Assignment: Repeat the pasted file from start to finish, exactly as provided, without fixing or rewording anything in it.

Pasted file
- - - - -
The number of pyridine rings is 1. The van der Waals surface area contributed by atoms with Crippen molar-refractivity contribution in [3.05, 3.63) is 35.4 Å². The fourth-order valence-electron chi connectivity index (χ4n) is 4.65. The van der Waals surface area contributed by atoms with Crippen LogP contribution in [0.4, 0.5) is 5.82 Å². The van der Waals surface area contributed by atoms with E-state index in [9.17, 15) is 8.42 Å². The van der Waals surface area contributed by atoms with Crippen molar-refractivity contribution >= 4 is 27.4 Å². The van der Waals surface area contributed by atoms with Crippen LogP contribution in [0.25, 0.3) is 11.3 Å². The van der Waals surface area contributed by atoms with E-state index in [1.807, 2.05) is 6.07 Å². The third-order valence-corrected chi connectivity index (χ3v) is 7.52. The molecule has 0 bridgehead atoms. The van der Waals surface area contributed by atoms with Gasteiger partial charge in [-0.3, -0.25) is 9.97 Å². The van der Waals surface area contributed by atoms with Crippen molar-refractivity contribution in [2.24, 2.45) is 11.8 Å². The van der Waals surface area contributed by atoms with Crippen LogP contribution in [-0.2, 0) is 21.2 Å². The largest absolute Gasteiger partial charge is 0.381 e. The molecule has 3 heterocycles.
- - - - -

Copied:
The number of pyridine rings is 1. The van der Waals surface area contributed by atoms with Crippen molar-refractivity contribution in [3.05, 3.63) is 35.4 Å². The fourth-order valence-electron chi connectivity index (χ4n) is 4.65. The van der Waals surface area contributed by atoms with Crippen LogP contribution in [0.4, 0.5) is 5.82 Å². The van der Waals surface area contributed by atoms with E-state index in [9.17, 15) is 8.42 Å². The van der Waals surface area contributed by atoms with Crippen molar-refractivity contribution >= 4 is 27.4 Å². The van der Waals surface area contributed by atoms with Crippen LogP contribution in [0.25, 0.3) is 11.3 Å². The van der Waals surface area contributed by atoms with E-state index in [1.807, 2.05) is 6.07 Å². The third-order valence-corrected chi connectivity index (χ3v) is 7.52. The molecule has 0 bridgehead atoms. The van der Waals surface area contributed by atoms with Gasteiger partial charge in [-0.3, -0.25) is 9.97 Å². The van der Waals surface area contributed by atoms with Crippen molar-refractivity contribution in [2.24, 2.45) is 11.8 Å². The van der Waals surface area contributed by atoms with Crippen LogP contribution in [-0.2, 0) is 21.2 Å². The largest absolute Gasteiger partial charge is 0.381 e. The molecule has 3 heterocycles.